Stephanie researches early modern and modern printmaking. She studies how print media, reprographic technologies, and ephemera mediate regionalism along the Pacific rim in the first half of the twentieth century. Her dissertation asks how a middle-class visual culture of picture postcards, war photography, travel journals, and shinhanga prints served to construct and later fracture a co-constitutive aesthetics of bodies, landscape, and colonialism in the Japanese Empire.
Before joining the doctoral program at Northwestern, she studied at Carleton College (Northfield, MN) and Utrecht University (the Netherlands). She held positions at the Newberry Library, Gana Gallery, and the Rijksmuseum, where she curated the exhibition, “Dreaming of China: Chinoiserie Prints and Porcelain in the Eighteenth-century." An article based on the topic is forthcoming in the Rijksmuseum Bulletin.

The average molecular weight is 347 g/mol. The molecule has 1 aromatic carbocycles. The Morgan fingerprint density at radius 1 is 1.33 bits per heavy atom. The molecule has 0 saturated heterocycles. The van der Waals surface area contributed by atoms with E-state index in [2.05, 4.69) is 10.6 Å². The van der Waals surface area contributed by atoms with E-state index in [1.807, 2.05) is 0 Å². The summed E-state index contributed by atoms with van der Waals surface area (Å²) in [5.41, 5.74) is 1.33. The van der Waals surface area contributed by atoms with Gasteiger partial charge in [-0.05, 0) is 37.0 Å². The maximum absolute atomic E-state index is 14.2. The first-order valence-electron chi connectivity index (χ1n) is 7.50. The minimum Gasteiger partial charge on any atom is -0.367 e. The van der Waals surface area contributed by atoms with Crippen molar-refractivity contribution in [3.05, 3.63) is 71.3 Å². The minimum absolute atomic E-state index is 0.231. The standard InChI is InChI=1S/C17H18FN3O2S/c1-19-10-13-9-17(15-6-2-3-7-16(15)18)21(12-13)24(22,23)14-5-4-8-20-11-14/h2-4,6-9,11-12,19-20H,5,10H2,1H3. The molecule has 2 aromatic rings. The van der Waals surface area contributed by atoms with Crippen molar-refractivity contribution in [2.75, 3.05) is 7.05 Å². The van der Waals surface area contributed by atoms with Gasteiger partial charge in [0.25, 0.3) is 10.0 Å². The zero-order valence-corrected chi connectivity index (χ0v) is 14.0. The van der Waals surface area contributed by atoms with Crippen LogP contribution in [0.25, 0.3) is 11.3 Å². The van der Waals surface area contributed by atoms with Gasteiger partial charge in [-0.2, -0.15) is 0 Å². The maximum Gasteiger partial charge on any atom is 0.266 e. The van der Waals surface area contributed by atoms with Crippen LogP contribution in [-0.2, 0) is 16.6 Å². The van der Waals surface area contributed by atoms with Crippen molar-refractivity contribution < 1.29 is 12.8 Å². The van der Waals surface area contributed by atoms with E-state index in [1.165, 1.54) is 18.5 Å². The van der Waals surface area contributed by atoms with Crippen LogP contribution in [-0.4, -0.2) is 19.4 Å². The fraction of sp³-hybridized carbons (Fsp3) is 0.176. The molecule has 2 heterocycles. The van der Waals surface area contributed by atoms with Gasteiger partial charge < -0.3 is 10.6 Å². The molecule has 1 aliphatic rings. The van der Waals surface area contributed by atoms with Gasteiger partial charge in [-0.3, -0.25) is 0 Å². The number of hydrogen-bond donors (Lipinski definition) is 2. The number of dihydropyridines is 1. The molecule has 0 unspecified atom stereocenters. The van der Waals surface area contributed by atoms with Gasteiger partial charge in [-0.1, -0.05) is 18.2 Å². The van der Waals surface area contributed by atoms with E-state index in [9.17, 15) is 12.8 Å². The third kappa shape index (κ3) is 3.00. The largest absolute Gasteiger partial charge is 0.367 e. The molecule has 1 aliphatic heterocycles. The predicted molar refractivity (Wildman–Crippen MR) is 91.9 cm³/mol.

Her research takes into account archival documents in French, Japanese, Dutch, and Korean. She is a Graduate Fellow in Legal Studies and affiliated with Asian Studies and Critical Theory clusters.